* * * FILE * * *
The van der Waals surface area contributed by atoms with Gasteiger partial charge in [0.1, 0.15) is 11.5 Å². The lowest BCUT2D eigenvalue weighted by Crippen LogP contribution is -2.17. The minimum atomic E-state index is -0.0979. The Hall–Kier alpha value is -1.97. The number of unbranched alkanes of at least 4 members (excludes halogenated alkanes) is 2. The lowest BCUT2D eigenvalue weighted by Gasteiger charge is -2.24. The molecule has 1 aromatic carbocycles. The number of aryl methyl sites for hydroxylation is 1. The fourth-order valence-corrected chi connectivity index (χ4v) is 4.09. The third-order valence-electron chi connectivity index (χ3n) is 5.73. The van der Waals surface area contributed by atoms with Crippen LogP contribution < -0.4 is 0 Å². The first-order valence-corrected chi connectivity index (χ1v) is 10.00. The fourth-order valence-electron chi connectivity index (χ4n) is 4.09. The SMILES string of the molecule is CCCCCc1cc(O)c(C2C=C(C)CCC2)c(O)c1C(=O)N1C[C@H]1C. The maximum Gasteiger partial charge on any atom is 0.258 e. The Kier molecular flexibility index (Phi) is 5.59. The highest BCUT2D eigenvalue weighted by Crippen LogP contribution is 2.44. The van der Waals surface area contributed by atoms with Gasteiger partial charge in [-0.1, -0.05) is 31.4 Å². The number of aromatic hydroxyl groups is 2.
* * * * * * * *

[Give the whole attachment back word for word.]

The van der Waals surface area contributed by atoms with Gasteiger partial charge in [0.1, 0.15) is 11.5 Å². The lowest BCUT2D eigenvalue weighted by Crippen LogP contribution is -2.17. The minimum atomic E-state index is -0.0979. The Hall–Kier alpha value is -1.97. The number of unbranched alkanes of at least 4 members (excludes halogenated alkanes) is 2. The lowest BCUT2D eigenvalue weighted by Gasteiger charge is -2.24. The molecule has 1 aromatic carbocycles. The number of aryl methyl sites for hydroxylation is 1. The fourth-order valence-corrected chi connectivity index (χ4v) is 4.09. The third-order valence-electron chi connectivity index (χ3n) is 5.73. The van der Waals surface area contributed by atoms with Crippen LogP contribution < -0.4 is 0 Å². The first-order valence-corrected chi connectivity index (χ1v) is 10.00. The fourth-order valence-electron chi connectivity index (χ4n) is 4.09. The SMILES string of the molecule is CCCCCc1cc(O)c(C2C=C(C)CCC2)c(O)c1C(=O)N1C[C@H]1C. The maximum Gasteiger partial charge on any atom is 0.258 e. The Kier molecular flexibility index (Phi) is 5.59. The highest BCUT2D eigenvalue weighted by Crippen LogP contribution is 2.44. The van der Waals surface area contributed by atoms with Gasteiger partial charge in [-0.1, -0.05) is 31.4 Å². The number of aromatic hydroxyl groups is 2.